Just one thought. One idea. Formed across a gulf in a space as separate from me as freedom. One word. “Resist.” As if the angels called out to stubbornness, the bloody minded rebellion, the imprisoned victory of hope. “Resist.” Resist. Go on. If only to kick against their anger, to instill a greater fear. Don’t die for them. They’re not worth it. You’re no saviour and even Jesus would have thought twice in your place. If his last supper was with the captain of this ship, surrounded by the crew of his most petty officers, he would have refused his fate. Perhaps he should have done that at Gethsemane. Did he die for my suffering? Or did I suffer for his?
The captain glared at me, unmoving on the deck. Half-breathing. Half-breeding revolutionary. The crew parted as he approached, forming an aisle for their preacher lover, their god, their base acceptance of madness. He prodded me with his cane. Pressed harder, then raised it, bringing it down across my knees. I hardly felt the pain. Looked up at him and gasped a single word. “No.” The crew gasped to. In horror. And the captain responded just as he had before. “Again.”
I did not fight inevitability. One bound woman against a hundred men. I could not fight.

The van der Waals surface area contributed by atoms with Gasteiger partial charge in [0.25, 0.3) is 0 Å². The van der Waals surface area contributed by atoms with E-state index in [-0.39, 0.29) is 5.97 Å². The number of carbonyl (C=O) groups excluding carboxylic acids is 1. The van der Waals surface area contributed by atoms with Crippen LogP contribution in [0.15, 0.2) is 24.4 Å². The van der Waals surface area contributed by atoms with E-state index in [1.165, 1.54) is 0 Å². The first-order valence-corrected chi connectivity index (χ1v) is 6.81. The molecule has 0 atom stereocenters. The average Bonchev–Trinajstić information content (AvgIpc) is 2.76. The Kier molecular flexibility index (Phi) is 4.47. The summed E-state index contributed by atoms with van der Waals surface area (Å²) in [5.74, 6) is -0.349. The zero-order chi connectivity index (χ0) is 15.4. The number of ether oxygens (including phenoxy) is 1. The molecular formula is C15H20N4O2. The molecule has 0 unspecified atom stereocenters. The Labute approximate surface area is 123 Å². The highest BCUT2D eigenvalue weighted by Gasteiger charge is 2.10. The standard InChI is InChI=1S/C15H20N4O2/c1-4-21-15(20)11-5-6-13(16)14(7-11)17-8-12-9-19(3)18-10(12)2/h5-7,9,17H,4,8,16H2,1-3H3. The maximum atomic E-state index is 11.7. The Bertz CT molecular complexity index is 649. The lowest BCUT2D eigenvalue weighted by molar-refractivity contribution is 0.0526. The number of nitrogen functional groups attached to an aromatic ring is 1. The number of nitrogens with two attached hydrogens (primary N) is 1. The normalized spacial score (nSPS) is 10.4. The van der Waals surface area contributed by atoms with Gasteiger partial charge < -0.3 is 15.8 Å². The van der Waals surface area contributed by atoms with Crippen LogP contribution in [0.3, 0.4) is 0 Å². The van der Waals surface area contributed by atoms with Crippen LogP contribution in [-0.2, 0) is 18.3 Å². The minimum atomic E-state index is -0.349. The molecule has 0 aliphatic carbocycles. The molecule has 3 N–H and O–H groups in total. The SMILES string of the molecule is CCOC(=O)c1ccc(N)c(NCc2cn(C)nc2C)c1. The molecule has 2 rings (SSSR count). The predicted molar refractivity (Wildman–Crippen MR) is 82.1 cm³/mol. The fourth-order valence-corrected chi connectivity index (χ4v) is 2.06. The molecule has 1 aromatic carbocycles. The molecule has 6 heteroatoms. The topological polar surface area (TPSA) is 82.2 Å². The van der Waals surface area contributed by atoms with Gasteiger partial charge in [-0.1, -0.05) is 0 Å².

They threw me over.
This time, difference. Appropriate. Difference caused my punishment. Difference ended it. This time I refused fear, from exhaustion as much as volition.
As I sank into the water and felt the rope pull on my bleeding legs I opened my eyes, expecting the darkness of the ocean. I saw only light, as fish and crustaceans surrounded my passage, their eyes shining upon me. They seemed to smile and seven larger fish, silver green, pressed into me, held me close.
I saw the ocean floor. I know not how far away, flashing, luminescing in geometric wonder and heard the whales roar, the dolphins sing and across continents the narwhals played.
In madness I breathed. I had lived in madness. Now, surrounded by impossible aquatic hallucinations I would die in madness, embrace the perfect fullness of a mind and spirit that had failed to conform to the sanity of life in just two dimensions on the surface of beauty, on the very edge of the fantastic. I’d been the dreamer. I’d been a maladjusted child who became a maladjusted prophet who couldn’t begin to live within the one pattern laid down for her.
I breathed. My madness became my sanity. Drowning became impossible and the rope fell from me. I was left under the ship, resting in piscine protection. Waited. Watched. I could only imagine the situation on deck. The full felt joy of the ship’s crew, believing my death, rejoicing in a return to untroubled uniformity, untroubled waters and the satisfaction of living in black and white. The ship moved away. Oblivious to me. No oblivion for me.
I was lifted to the surface and lay in peace on my back. Gentle ripples lapped at me and I laughed at the sunlight, intermittent, sometimes covered with cloud faces. I was free. Free to be mad, the clown, the fool, the singer of stories, the painter of the unimagined.
It felt good, more beautiful than the deepest sunrise.
But what use is the sanity of the mad, alone on an ocean where the only hope of rescue comes from the insanity of the sane powers? I was free, yet powerless except within my own mind.
Unless. Unless dreams can become real. Unless there’s salvation in hallucination.
Unless the crystal dragon approaching was not merely a dream.